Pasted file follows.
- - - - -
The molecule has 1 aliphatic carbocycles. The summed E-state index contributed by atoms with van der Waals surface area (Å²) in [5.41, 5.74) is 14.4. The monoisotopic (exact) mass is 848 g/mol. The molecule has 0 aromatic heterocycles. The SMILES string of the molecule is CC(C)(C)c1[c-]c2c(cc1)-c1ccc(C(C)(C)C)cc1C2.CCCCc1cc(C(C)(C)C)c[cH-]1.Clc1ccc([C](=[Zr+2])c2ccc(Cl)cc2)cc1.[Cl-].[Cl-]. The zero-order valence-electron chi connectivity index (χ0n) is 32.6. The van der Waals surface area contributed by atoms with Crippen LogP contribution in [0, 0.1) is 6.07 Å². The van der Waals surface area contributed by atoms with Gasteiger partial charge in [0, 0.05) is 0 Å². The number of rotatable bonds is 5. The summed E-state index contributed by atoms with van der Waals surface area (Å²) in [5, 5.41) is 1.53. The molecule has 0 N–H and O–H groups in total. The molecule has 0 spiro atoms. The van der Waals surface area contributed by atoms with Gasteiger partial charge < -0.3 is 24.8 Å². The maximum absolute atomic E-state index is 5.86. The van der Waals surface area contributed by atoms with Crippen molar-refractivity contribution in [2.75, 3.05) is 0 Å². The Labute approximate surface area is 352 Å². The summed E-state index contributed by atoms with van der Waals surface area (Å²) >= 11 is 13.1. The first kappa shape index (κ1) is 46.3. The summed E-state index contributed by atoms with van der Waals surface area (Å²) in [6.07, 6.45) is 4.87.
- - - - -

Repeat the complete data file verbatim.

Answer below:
The molecule has 1 aliphatic carbocycles. The summed E-state index contributed by atoms with van der Waals surface area (Å²) in [5.41, 5.74) is 14.4. The monoisotopic (exact) mass is 848 g/mol. The molecule has 0 aromatic heterocycles. The SMILES string of the molecule is CC(C)(C)c1[c-]c2c(cc1)-c1ccc(C(C)(C)C)cc1C2.CCCCc1cc(C(C)(C)C)c[cH-]1.Clc1ccc([C](=[Zr+2])c2ccc(Cl)cc2)cc1.[Cl-].[Cl-]. The zero-order valence-electron chi connectivity index (χ0n) is 32.6. The van der Waals surface area contributed by atoms with Crippen LogP contribution in [0, 0.1) is 6.07 Å². The van der Waals surface area contributed by atoms with Gasteiger partial charge in [0, 0.05) is 0 Å². The number of rotatable bonds is 5. The summed E-state index contributed by atoms with van der Waals surface area (Å²) in [5, 5.41) is 1.53. The molecule has 0 N–H and O–H groups in total. The molecule has 0 spiro atoms. The van der Waals surface area contributed by atoms with Gasteiger partial charge < -0.3 is 24.8 Å². The maximum absolute atomic E-state index is 5.86. The van der Waals surface area contributed by atoms with Crippen molar-refractivity contribution in [2.75, 3.05) is 0 Å². The Labute approximate surface area is 352 Å². The summed E-state index contributed by atoms with van der Waals surface area (Å²) >= 11 is 13.1. The first kappa shape index (κ1) is 46.3. The summed E-state index contributed by atoms with van der Waals surface area (Å²) in [6.07, 6.45) is 4.87.